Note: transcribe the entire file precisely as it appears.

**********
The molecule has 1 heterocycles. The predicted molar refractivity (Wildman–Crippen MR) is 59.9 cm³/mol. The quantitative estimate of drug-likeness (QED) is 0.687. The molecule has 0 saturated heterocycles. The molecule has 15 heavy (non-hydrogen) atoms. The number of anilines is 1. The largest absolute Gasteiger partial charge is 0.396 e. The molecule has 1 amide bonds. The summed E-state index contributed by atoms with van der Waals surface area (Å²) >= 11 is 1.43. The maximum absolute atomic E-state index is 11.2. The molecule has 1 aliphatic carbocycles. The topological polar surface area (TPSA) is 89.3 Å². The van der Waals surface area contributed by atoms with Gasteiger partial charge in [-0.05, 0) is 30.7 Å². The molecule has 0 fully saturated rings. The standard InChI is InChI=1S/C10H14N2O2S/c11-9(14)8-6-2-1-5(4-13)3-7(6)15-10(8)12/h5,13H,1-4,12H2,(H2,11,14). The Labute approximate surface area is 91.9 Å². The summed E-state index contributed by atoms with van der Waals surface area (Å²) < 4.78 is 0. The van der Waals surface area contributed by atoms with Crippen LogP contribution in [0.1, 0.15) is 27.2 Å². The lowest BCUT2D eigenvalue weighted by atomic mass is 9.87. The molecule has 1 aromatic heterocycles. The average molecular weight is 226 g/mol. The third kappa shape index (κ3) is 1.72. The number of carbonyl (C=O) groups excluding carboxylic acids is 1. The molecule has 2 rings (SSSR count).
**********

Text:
The molecule has 1 heterocycles. The predicted molar refractivity (Wildman–Crippen MR) is 59.9 cm³/mol. The quantitative estimate of drug-likeness (QED) is 0.687. The molecule has 0 saturated heterocycles. The molecule has 15 heavy (non-hydrogen) atoms. The number of anilines is 1. The largest absolute Gasteiger partial charge is 0.396 e. The molecule has 1 amide bonds. The summed E-state index contributed by atoms with van der Waals surface area (Å²) >= 11 is 1.43. The maximum absolute atomic E-state index is 11.2. The molecule has 1 aliphatic carbocycles. The topological polar surface area (TPSA) is 89.3 Å². The van der Waals surface area contributed by atoms with Gasteiger partial charge in [-0.05, 0) is 30.7 Å². The molecule has 0 fully saturated rings. The standard InChI is InChI=1S/C10H14N2O2S/c11-9(14)8-6-2-1-5(4-13)3-7(6)15-10(8)12/h5,13H,1-4,12H2,(H2,11,14). The Labute approximate surface area is 91.9 Å². The summed E-state index contributed by atoms with van der Waals surface area (Å²) < 4.78 is 0. The van der Waals surface area contributed by atoms with Crippen LogP contribution in [0.1, 0.15) is 27.2 Å². The lowest BCUT2D eigenvalue weighted by atomic mass is 9.87. The molecule has 1 aromatic heterocycles. The average molecular weight is 226 g/mol. The third kappa shape index (κ3) is 1.72. The number of carbonyl (C=O) groups excluding carboxylic acids is 1. The molecule has 2 rings (SSSR count).